A NEW book claims Doncaster boxing legend Bruce Woodcock’s career was dealt a knockout blow by his own management team.
Fight expert and author Brian Hughes reckons the Balby heavyweight could have won a world title if he had been managed better.
The book, Battling Bruce, claims Woodcock was not well prepared to take on the big hitters of the American boxing ring, but British boxing fans of the late 1940s saw Woodcock as their great hope after he became British, Empire and European champion.
Mr Hughes is now calling for Yorkshire boxing fans to raise the money to pay for a statue of Woodcock, who in retirement became the landlord of The Tumbler pub in Broomhouse Lane, Edlington. He lived in Warmsworth until his death in 1997.
The author, who himself trained world champions in the 1990s, says Woodcock’s manager, Tommy Hurst, and his fight promoter, Jack Solomons, were out of their depth when it came to taking on the big-name American fighters.
Woodcock suffered his first serious defeat against Tami Mauriello in New York in 1946 but won more six fights back in the UK.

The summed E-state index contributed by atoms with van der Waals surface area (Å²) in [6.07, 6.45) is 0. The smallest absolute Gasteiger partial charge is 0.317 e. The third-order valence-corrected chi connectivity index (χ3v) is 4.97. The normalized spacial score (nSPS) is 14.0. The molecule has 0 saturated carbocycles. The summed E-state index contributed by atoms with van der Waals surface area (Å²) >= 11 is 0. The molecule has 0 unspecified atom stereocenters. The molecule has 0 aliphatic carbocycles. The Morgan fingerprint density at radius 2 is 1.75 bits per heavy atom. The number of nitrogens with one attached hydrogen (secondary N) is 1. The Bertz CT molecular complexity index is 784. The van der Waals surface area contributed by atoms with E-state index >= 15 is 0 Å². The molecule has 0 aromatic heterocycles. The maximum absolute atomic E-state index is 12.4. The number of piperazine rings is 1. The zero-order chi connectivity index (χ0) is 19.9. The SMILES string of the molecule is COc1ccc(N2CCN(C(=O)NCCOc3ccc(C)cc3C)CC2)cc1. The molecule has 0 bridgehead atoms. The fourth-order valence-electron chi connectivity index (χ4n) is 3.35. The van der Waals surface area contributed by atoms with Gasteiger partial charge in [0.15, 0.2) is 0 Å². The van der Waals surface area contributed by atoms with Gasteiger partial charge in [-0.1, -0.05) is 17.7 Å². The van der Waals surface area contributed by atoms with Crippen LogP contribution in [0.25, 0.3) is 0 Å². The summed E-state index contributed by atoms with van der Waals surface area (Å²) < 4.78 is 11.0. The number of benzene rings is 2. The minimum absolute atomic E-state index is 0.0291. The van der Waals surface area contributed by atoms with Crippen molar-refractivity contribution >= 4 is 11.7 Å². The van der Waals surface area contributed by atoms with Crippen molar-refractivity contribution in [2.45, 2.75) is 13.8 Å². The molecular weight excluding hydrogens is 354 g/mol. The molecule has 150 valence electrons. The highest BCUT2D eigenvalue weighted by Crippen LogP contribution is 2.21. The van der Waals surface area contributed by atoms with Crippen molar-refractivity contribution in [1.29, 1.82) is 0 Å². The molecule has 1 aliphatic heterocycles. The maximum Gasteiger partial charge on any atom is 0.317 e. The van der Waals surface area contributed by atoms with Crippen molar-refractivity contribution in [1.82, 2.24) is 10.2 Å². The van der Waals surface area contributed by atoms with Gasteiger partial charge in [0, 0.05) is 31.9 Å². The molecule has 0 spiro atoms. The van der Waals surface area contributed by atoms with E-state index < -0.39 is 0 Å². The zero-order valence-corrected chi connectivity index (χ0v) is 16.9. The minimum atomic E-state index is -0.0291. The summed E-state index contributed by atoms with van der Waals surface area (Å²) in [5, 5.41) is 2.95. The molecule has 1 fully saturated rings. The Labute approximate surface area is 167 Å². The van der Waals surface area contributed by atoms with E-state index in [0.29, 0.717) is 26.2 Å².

It was his second defeat to an American, Joe Baksi, in 1947 that put him on the path to retirement. The match was described at the time as ‘legalised slaughter’ after Woodcock’s jaw was shattered but he continued for another seven rounds.
Mr Hughes says the fight was ‘one of the most tragic sporting events in the long and disappointing history of British heavyweight boxing’.
“We were all looking for a hero after the Second World War and that was Bruce. Unfortunately he didn’t have the right training. It wasn’t his fault, he was as brave as they come. If he had received the right training he would have been one of the all-time greats.”
The author says Woodcock wasn’t cut out to fight the bigger American boxers and Hurst and Solomons ‘sacrificed’ him because he made money for them.
He says Woodcock went to give his family a better life.